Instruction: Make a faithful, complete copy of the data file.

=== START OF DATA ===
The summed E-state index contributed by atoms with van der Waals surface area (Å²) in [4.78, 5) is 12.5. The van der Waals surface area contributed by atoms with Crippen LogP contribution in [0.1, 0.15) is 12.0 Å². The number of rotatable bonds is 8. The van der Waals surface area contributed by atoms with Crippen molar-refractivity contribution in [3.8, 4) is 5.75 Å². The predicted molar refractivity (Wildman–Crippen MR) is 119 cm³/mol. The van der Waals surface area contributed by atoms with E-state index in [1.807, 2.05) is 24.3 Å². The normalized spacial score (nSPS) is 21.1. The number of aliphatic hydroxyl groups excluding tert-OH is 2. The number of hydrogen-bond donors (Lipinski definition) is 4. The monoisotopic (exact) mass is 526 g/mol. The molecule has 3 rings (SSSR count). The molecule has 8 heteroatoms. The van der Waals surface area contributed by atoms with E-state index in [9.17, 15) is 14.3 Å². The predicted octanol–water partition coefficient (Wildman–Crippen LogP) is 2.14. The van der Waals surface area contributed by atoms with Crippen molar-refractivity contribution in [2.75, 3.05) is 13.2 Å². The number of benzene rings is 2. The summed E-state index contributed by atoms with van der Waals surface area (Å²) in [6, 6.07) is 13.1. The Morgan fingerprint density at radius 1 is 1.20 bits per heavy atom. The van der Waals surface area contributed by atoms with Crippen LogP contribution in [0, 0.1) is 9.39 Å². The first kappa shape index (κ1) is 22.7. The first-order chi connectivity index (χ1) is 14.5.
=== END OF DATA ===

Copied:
The summed E-state index contributed by atoms with van der Waals surface area (Å²) in [4.78, 5) is 12.5. The van der Waals surface area contributed by atoms with Crippen LogP contribution in [0.1, 0.15) is 12.0 Å². The number of rotatable bonds is 8. The van der Waals surface area contributed by atoms with Crippen molar-refractivity contribution in [3.8, 4) is 5.75 Å². The predicted molar refractivity (Wildman–Crippen MR) is 119 cm³/mol. The van der Waals surface area contributed by atoms with E-state index in [1.807, 2.05) is 24.3 Å². The normalized spacial score (nSPS) is 21.1. The number of aliphatic hydroxyl groups excluding tert-OH is 2. The number of hydrogen-bond donors (Lipinski definition) is 4. The monoisotopic (exact) mass is 526 g/mol. The molecule has 3 rings (SSSR count). The molecule has 8 heteroatoms. The van der Waals surface area contributed by atoms with E-state index in [9.17, 15) is 14.3 Å². The predicted octanol–water partition coefficient (Wildman–Crippen LogP) is 2.14. The van der Waals surface area contributed by atoms with Crippen molar-refractivity contribution in [2.75, 3.05) is 13.2 Å². The number of benzene rings is 2. The summed E-state index contributed by atoms with van der Waals surface area (Å²) in [6, 6.07) is 13.1. The Morgan fingerprint density at radius 1 is 1.20 bits per heavy atom. The van der Waals surface area contributed by atoms with Crippen LogP contribution in [0, 0.1) is 9.39 Å². The first kappa shape index (κ1) is 22.7. The first-order chi connectivity index (χ1) is 14.5.